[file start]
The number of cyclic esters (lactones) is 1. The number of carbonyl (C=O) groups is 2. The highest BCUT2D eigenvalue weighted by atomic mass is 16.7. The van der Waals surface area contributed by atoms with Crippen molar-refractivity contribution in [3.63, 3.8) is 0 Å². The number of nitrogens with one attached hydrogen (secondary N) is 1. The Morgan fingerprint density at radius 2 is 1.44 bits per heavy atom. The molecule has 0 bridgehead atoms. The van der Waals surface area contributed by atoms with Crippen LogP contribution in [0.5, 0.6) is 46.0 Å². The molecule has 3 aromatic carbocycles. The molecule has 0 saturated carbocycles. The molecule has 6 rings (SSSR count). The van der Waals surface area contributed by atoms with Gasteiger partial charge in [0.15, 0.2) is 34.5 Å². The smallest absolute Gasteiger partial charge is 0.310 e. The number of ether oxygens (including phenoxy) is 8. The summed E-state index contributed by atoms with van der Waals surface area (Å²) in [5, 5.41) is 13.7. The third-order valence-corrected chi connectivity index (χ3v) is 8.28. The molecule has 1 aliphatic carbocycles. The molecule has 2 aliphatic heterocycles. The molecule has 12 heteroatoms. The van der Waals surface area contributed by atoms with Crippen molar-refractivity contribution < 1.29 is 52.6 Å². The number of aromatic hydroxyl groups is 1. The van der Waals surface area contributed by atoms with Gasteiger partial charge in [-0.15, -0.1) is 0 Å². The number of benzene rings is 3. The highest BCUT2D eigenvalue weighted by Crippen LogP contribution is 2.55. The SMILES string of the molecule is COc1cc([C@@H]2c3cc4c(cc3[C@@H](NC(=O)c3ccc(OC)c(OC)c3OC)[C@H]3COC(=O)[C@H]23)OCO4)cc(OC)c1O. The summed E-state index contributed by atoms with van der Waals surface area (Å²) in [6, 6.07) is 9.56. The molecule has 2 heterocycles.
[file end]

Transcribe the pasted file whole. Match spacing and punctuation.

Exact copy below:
The number of cyclic esters (lactones) is 1. The number of carbonyl (C=O) groups is 2. The highest BCUT2D eigenvalue weighted by atomic mass is 16.7. The van der Waals surface area contributed by atoms with Crippen molar-refractivity contribution in [3.63, 3.8) is 0 Å². The number of nitrogens with one attached hydrogen (secondary N) is 1. The Morgan fingerprint density at radius 2 is 1.44 bits per heavy atom. The molecule has 0 bridgehead atoms. The van der Waals surface area contributed by atoms with Crippen LogP contribution in [0.5, 0.6) is 46.0 Å². The molecule has 3 aromatic carbocycles. The molecule has 0 saturated carbocycles. The molecule has 6 rings (SSSR count). The van der Waals surface area contributed by atoms with Gasteiger partial charge in [0.15, 0.2) is 34.5 Å². The smallest absolute Gasteiger partial charge is 0.310 e. The number of ether oxygens (including phenoxy) is 8. The summed E-state index contributed by atoms with van der Waals surface area (Å²) in [5, 5.41) is 13.7. The third-order valence-corrected chi connectivity index (χ3v) is 8.28. The molecule has 1 aliphatic carbocycles. The molecule has 2 aliphatic heterocycles. The molecule has 12 heteroatoms. The van der Waals surface area contributed by atoms with Crippen molar-refractivity contribution < 1.29 is 52.6 Å². The number of aromatic hydroxyl groups is 1. The van der Waals surface area contributed by atoms with Gasteiger partial charge in [-0.15, -0.1) is 0 Å². The number of benzene rings is 3. The highest BCUT2D eigenvalue weighted by Crippen LogP contribution is 2.55. The SMILES string of the molecule is COc1cc([C@@H]2c3cc4c(cc3[C@@H](NC(=O)c3ccc(OC)c(OC)c3OC)[C@H]3COC(=O)[C@H]23)OCO4)cc(OC)c1O. The summed E-state index contributed by atoms with van der Waals surface area (Å²) in [6, 6.07) is 9.56. The molecule has 2 heterocycles.